Staub made headlines in the early 1980s as a young man attempting to fund and establish a home for struggling boys. Eagle Ranch has since become Georgia’s foremost family reunification program and one of the nation’s most progressive therapeutic Christian programs for children in crisis. From the opening of its first home in 1985, Eagle Ranch now serves up to 66 boys and girls on its 270-acre wooded campus featuring 10 homes and a SACS-accredited school. The ranch is celebrating 30 years of helping children and rebuilding families.

Sponsored by the BB&T Center for Ethical Business Leadership in UNG’s Mike Cottrell College of Business, Leadercast is broadcast live from Atlanta to hundreds of sites around the world, including Gainesville; the local event will be 8:30 a.m. to 4:30 p.m. in the Ed Cabell Theatre. The speaker lineup for this year’s broadcast event includes:

  • Andy Stanley – leadership author and communicator
  • Peyton Manning – Super Bowl-winning quarterback and five-time NFL most valuable player
  • Malala Yousafzai – Nobel laureate and founder of The Malala Fund
  • Ed Catmull – president of Pixar and Disney Animation Studios
  • Seth Godin – best-selling author
  • Rudy Giuliani – former mayor of New York City
  • Aja Brown – mayor of Compton, California
  • Bill McDermott – chief executive officer of SAP AG
  • Rorke Denver – former Navy SEAL commander and author
  • Bill and Giuliana Rancic – entrepreneurs and award-winning TV personalities and co-hosts of Leadercast

 This past year, more than 130,000 leaders from 35 countries watched Leadercast. Now in its 16th year, this full day, experiential conference is on track to reach its largest audience to date.

Leadercast aims to positively change the way the world thinks about leadership. This year’s theme, “The Brave Ones,” challenges leaders to lead with a sense of bravery and boldness.

For more information about Leadercast, visit www.leadercast.com. For local ticketing information, call (706) 867-2966 or visit http://bbtcebl.ung.edu.

Intercollegiate Ethics Bowl competes at Nationals

by Marissa Langston, junior marketing student and marketing intern, Mike Cottrell College of Business

The University of North Georgia’s Intercollegiate Ethics Bowl team competed at a national competition the weekend of February 20-22 at the Association for Practical and Professional Ethics (APPE) Annual Conference in Costa Mesa, California. Thirty-two colleges and universities participated in the competition and the University of North Georgia was the only school to represent the state of Georgia.

“It was an honor for our team to be invited to the national competition, said Dr. Donna Mayo, dean of the Mike Cottrell College of Business. “We are so proud of the opportunity to represent the state of Georgia in competition. The experience that these students gain through organizations such as these makes a great impact on their professional development and preparation for life after graduation.”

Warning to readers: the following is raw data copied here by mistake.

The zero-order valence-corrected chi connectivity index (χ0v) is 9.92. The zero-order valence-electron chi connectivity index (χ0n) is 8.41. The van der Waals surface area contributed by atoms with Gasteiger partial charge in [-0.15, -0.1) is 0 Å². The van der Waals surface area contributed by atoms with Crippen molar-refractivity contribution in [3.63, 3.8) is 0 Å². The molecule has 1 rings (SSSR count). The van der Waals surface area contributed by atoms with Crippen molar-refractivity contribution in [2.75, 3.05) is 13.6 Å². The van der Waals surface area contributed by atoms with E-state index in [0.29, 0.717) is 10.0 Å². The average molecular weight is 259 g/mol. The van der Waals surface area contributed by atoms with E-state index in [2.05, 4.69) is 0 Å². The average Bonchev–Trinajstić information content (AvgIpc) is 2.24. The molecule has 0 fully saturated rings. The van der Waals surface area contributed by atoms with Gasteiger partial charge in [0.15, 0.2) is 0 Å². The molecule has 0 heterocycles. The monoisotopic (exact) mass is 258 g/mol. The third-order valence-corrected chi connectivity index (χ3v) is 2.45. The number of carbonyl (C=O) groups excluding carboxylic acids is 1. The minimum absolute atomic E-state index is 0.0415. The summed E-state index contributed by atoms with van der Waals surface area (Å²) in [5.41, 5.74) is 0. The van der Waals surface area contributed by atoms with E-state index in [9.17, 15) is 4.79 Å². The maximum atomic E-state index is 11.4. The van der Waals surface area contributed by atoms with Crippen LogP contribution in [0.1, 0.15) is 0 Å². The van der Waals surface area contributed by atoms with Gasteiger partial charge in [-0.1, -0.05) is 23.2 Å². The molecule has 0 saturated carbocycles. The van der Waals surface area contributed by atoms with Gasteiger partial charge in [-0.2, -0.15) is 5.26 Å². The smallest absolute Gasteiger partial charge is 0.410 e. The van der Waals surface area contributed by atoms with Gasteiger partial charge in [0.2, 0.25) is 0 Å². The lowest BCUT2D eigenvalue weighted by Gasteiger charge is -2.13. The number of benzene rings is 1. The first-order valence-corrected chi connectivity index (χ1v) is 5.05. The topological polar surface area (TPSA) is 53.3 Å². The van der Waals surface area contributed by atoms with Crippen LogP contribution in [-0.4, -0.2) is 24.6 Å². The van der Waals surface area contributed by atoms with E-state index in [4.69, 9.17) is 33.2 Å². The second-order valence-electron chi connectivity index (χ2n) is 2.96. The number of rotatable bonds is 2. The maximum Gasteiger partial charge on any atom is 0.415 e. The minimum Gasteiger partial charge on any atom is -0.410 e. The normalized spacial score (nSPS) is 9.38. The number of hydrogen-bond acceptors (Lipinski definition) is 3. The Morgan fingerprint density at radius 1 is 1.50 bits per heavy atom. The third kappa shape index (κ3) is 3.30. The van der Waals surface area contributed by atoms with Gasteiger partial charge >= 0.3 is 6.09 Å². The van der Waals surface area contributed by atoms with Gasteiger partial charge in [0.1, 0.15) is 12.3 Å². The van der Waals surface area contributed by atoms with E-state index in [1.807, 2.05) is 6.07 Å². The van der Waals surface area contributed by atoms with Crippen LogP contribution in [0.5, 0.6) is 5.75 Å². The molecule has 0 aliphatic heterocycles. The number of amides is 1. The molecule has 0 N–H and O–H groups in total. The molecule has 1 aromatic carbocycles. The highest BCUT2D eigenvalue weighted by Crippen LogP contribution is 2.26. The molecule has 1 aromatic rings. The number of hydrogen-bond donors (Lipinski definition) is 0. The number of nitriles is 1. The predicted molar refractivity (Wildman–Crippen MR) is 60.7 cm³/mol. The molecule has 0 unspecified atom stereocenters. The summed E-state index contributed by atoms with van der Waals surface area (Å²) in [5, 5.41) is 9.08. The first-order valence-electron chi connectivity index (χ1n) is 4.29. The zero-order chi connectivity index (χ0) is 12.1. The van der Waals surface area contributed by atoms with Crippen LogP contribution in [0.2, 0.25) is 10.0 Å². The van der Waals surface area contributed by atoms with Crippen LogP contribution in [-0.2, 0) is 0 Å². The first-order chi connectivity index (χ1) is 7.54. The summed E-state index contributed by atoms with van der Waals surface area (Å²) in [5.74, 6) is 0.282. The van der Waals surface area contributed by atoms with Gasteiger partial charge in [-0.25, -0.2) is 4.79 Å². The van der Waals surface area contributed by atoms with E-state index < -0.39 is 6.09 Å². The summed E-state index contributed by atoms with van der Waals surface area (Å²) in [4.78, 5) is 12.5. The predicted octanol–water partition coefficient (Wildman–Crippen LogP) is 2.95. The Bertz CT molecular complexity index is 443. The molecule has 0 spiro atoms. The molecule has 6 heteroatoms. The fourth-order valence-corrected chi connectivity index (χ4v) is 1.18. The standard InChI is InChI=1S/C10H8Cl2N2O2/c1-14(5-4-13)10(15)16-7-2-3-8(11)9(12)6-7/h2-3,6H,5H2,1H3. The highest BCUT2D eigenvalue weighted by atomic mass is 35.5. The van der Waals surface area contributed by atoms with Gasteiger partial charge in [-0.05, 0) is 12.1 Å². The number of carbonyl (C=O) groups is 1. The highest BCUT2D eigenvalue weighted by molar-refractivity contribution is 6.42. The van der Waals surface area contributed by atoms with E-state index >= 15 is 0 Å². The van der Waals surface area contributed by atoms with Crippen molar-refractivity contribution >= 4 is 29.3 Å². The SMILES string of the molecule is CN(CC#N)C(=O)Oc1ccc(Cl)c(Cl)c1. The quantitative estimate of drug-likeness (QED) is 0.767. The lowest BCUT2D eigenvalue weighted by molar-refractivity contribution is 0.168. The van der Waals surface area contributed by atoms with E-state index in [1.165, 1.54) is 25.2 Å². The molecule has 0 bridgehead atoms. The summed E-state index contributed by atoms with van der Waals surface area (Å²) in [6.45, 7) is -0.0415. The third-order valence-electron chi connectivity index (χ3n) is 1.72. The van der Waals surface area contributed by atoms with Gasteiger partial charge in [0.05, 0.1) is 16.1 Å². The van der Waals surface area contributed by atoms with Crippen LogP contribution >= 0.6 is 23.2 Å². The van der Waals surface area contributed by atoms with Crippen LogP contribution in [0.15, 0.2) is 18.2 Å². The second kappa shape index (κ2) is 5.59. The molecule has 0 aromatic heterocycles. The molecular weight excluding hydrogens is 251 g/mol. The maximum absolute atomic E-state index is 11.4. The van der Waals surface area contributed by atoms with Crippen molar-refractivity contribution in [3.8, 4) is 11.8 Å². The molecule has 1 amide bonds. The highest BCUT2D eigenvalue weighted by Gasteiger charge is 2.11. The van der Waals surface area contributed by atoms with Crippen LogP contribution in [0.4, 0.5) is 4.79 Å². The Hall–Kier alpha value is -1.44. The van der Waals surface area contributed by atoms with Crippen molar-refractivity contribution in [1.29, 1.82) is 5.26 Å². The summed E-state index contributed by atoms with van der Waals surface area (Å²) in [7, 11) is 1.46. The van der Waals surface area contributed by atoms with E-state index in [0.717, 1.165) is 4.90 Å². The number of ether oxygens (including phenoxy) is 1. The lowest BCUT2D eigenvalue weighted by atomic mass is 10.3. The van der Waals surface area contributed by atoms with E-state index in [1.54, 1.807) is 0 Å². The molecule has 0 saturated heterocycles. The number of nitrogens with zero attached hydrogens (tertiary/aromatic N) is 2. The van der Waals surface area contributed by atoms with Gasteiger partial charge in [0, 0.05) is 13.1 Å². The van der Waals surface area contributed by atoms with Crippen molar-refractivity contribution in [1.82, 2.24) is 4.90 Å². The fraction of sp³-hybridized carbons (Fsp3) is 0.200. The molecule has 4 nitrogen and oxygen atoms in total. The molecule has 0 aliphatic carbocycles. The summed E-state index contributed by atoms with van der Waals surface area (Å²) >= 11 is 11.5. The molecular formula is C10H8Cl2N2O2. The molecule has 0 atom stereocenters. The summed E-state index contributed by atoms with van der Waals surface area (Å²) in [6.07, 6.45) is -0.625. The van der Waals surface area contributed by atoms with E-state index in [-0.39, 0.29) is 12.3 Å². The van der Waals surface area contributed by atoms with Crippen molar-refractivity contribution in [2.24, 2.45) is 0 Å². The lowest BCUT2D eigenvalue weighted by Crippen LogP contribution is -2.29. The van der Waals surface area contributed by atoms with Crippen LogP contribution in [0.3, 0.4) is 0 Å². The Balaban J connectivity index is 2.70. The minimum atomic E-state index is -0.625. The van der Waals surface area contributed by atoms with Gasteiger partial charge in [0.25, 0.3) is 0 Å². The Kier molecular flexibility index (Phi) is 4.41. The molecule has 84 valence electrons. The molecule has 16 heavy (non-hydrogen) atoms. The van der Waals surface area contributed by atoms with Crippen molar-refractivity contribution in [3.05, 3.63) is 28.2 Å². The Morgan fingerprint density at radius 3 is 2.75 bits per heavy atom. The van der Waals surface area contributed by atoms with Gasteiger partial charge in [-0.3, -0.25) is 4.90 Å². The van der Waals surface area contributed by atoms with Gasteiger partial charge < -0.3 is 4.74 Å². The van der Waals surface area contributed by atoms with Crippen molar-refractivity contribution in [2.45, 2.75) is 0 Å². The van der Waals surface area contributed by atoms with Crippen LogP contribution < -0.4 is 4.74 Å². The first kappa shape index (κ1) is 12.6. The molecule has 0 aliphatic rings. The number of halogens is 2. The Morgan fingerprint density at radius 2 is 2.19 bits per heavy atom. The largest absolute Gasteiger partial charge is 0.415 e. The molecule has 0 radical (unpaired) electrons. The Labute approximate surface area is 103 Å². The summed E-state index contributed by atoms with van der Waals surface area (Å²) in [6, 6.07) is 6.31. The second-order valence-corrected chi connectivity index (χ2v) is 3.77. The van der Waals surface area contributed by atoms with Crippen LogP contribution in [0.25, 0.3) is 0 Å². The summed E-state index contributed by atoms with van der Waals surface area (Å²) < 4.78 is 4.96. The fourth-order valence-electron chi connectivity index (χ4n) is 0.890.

(left to right) Team members Efron Chavez, Keely Jabloner, and Robert Johnson prepare their response during competition.
(left to right) Team members Efren Chavez, Keely Jabloner, and Robert Johnson prepare their response during competition.

As this was the team’s first time competing at nationals, their performance exceeded satisfaction. They competed three rounds against Fort Lewis College (Colorado), Indiana University, and University of Tampa, and were only a maximum of six points behind competitors in each round. Indiana University moved on to compete in Semi-finals, only beating the UNG team by 4 points. Taylor University and Whitworth University competed against one another in the final round, and Taylor University was the winner of the national ethics bowl. Topics that the UNG Intercollegiate Ethics Bowl team faced included ethical issues regarding WW2 bombing, unpaid internships, ultraintelligent machines, rape, lead in drinking water, and natural gas fracking.

The 2015 UNG National Intercollegiate Ethics Bowl team includes students from both Gainesville and Dahlonega campuses: Efren Chavez, Fernando Gonzalez, Keely Jabloner, Mallika Dinesh, Maria Palacios, Michaela Climer, and Robert Johnson.

The 2015 UNG Intercollegiate Ethics Bowl coaches include UNG associate dean of students Katie Simmons and BB&T Center for Ethical Business Leadership director Rose Procter. “The students found great value to critically think through these ethical dilemmas alongside their peers and by adding value around different ethical perspectives,” said Procter. “The students stated they are not challenged in this way in any other avenue at UNG nor have they had the ability to talk openly around these delicate issues and truly learn about different opinions and options for solutions.”

The APPE is currently working on a multi-national campaign for North America, of which the UNG IEB team has been invited to be a part.